Posted on March 25, 2019
What is Inflammation?
Inflammation isn’t always bad, it is the body’s natural defense against damaged cells, viruses, bacteria, etc. It aims to remove harmful or foreign invaders and heal itself. There are two types of inflammation, one is acute, the other is chronic. Acute inflammation starts quickly and generally disappears in a few days; chronic inflammation can last for months or years as a result of failure to eliminate the cause and minor, repeated exposure to the aggravating agent.
A poor diet, stress, minor food allergies and a sedentary lifestyle can contribute to chronic inflammation.
What Causes Inflammation?
Researchers believe that an overactive immune system results in the body being flooded with defence cells and hormones that damage tissues. Dietary and environmental toxins may build up in the body, turning the immune system on and keeping it highly reactive.
Foods that promote inflammation are:
- Corn and soybean oils
- Pasteurised diary
- Refined carbohydrates
- Conventional meat (from the supermarket)
- Trans fats
Fibre, fruits and vegetables and teas are what need to be included in the diet. Foods high in antioxidants help to reduce the damaged cause by inflammation. Although weight-loss isn’t the focus of an anti-inflammatory diet, many do lose weight when following it.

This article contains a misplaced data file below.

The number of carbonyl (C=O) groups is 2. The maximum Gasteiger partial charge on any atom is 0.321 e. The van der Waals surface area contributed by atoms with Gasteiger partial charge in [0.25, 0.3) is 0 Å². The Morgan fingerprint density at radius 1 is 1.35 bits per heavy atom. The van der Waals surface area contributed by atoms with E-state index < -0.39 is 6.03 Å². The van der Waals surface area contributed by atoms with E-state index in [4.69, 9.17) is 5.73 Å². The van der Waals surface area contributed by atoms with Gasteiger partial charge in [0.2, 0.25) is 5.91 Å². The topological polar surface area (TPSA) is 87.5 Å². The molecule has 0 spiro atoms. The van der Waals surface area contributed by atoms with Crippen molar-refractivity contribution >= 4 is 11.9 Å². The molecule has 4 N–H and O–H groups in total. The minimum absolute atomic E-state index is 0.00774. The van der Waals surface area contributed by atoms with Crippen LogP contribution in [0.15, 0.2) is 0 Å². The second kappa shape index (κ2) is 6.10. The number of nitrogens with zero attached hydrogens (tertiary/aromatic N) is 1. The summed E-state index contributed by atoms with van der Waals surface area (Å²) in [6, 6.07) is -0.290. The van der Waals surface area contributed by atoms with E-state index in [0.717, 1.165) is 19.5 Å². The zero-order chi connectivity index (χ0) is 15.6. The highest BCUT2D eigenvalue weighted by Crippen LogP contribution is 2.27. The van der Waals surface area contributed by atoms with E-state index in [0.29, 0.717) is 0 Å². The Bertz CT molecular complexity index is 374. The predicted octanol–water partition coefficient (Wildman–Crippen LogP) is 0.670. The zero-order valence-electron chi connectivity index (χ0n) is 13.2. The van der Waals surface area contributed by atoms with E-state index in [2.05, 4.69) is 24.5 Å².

- Vegetables: a minimum of 4-5 servings per day should be the aim
- Fruits: 3-4 servings per day of low GI fruits should be the aim
- Water: drink purified water or unsweetened tea throughout the day
- Beans and Legumes: 1-2 servings per day of beans and legumes are encouraged if you can tolerate them, many people cannot as they are hard to digest due to their phytic acid content
- Healthy Fats: avocados, extra virgin olive oil, flaxseed, hemp seeds, sesame or walnut oil should be consumed daily
- Herbs and Spices: unlimited amounts of basil, chili peppers, cinnamon, curry powder, garlic, ginger, rosemary, turmeric and thyme
- Protein: concentrate on organic eggs, grass-fed meats, organic poultry and natural cheese and yoghurts (if dairy is tolerated)
- Tea: 2-4 cups of green tea per day
- Red Wine: 1-2 glasses of organic red wine per day
- Healthy Sweets: dark chocolate (80% + if possible)
How to Reduce Inflammation
- Eliminate all sources of inflammation from your diet. This includes rancid oils, sugars, conventional meats, pasteurised dairy, trans fats and sugars.
- Begin incorporating one new anti-inflammatory food to your diet each day. Don’t be afraid to try new things (see PDF list below).
- Supplements can be a helpful part of an anti-inflammatory protocol however the requirements should be assessed and discussed with a qualified practitioner.